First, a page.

DV stands for Defensive Value and is the first value displayed in the bottom left corner, the second being PV. It is the value used in calculations of whether an enemy attack will hit you - the higher your DV, the harder to hit will your character be. DV is influenced by many factors, including but not limited to: your race, class, Dexterity, Alertness, satiation level, burden level, corruptions, weapon skill, tactics setting, the presence of the Dodge skill, shield and shield skill, and armor and equipment in general. Being a Monk will grant a significant DV bonus dependent on the character level, provided the character does not wear too heavy body armor or wield a shield. Talents can also provide points of DV. On equipment, the DV modifier is always the first value displayed in square brackets. For instance, a standard issue small shield will be displayed as "small shield [+2, +0]", and will provide you with two extra points of DV. More specifically:

Most regular body armor will not give DV bonuses, and heavier armor, while it will provide more PV, will tend to lower your DV value; in the early game, this is a worthwhile trade, as each single point of PV is worth much more than a point of DV. Later on, a shield may provide for a substantial amount of your total DV.

Limited benefit[]

Note that DV can be "too high" in that higher scores of DV will stop providing benefits. Testing seems to suggest that even with excessively high DV, monsters seem to hit at a rate of around 1 in 12. This may be reduced if the PC has the lucky or Fate Smiles intrinsics, and increased if the PC is Cursed or Doomed. These conditions are generally believed to tamper with dice rolls, so the negative or positive effect likely has to do with making several rolls and using the more (or less) beneficial one.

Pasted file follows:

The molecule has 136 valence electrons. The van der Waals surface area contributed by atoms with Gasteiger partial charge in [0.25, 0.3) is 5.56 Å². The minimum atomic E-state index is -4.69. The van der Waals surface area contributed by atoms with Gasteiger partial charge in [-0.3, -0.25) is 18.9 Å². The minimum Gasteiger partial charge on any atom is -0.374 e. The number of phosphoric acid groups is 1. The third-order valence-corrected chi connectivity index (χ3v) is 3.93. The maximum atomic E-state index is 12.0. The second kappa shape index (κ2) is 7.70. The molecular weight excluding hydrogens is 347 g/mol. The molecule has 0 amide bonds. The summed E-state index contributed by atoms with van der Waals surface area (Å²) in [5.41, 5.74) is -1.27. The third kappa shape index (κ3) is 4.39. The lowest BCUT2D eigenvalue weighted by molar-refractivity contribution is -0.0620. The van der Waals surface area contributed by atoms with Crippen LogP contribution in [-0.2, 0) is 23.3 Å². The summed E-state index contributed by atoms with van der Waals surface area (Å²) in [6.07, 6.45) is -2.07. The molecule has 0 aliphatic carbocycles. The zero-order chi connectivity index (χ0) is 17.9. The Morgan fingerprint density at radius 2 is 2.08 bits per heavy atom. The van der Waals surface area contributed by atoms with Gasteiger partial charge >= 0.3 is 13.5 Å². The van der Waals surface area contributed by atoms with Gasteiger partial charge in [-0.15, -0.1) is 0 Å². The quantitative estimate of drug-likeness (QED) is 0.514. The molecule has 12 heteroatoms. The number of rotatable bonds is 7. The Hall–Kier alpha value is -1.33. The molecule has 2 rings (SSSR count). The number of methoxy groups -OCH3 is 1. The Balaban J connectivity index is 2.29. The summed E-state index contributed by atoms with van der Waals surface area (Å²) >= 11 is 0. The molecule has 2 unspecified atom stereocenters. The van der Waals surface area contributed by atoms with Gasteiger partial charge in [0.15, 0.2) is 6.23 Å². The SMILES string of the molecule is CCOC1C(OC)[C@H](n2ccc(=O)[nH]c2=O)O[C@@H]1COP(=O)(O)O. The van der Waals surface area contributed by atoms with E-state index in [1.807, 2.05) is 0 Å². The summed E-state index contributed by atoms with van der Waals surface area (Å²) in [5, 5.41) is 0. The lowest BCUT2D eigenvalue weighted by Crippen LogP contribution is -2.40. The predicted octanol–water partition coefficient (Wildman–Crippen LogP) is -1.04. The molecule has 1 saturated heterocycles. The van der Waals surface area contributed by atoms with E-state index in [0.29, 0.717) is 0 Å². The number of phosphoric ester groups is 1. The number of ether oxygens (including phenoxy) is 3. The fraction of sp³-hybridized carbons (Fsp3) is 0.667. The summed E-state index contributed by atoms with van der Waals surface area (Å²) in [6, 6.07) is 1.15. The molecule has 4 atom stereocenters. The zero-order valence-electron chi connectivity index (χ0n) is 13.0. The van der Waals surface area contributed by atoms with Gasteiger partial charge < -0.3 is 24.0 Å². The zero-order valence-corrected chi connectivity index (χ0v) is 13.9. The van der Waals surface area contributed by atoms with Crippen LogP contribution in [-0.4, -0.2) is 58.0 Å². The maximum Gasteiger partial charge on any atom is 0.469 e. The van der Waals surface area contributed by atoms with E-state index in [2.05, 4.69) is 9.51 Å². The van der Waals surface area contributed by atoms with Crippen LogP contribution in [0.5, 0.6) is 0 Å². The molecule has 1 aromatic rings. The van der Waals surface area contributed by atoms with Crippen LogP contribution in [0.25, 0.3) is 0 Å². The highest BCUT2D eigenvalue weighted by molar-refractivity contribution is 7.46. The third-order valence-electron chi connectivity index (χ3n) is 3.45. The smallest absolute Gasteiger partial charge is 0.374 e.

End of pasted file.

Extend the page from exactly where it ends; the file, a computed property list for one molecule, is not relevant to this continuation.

For most monsters against an undoomed PC, this limit seems to be achievable with around 80-100 DV. For extremely experienced foes (which presumably have higher to-hit), this may not be enough, however.

This might be related to the Dungeons & Dragons origins of ADOM; the equivalent of DV, AC, does not provide additional benefits upon increasing if it already exceeds the monster's attack bonus by 20 points - monsters will always hit on a roll of 20 on their d20, regardless of the AC of the player. Similar mechanics might be at work in ADOM, causing the "1 in 12" phenomenon and giving weaker monsters a chance to hit the player.

DV "groups"[]

Another thing to note is that from rough observations DV can be divided into three "groups":

  • "Base DV" is DV that comes with the character's Dexterity score, plus the DV granted by pieces of armor, such as cloaks.
  • "Dodge DV" is DV that is granted by the Dodge skill. It is special because the Dodge skill is only trained (and thus given higher trainable maximums during skill increases) if a hit is avoided thanks to Dodge, i.e. a monster rolled enough to have hit versus only Base DV, but does not versus Base DV plus Dodge DV. Dodged attacks still "miss" as per in-game messages.
  • "Shield DV" is the third group, and represents the bonus granted by shields and the shield skill. It is the third value added to determine if and how an attack is defeated; if the attack would beat both Base and Dodge DV (if present), but does not beat the total DV with shield added in, it is "deflected" or "blocked" instead of hitting. Only then are shield marks trained.

This has consequences for training both Dodge and the shield skill, obviously. First of all, Dodge is very hard to train if it is low, except in the early game in which characters start with substantial trainable maximum, since monsters have to roll very exact values for it to be trained. A high Base DV will also make it somewhat harder for Dodge to increase, since it will tend to leave fewer monsters capable of rolling within the Dodge range. Shields do not technically impede Dodge training at all; a blocked attack would not have trained Dodge with or without a shield.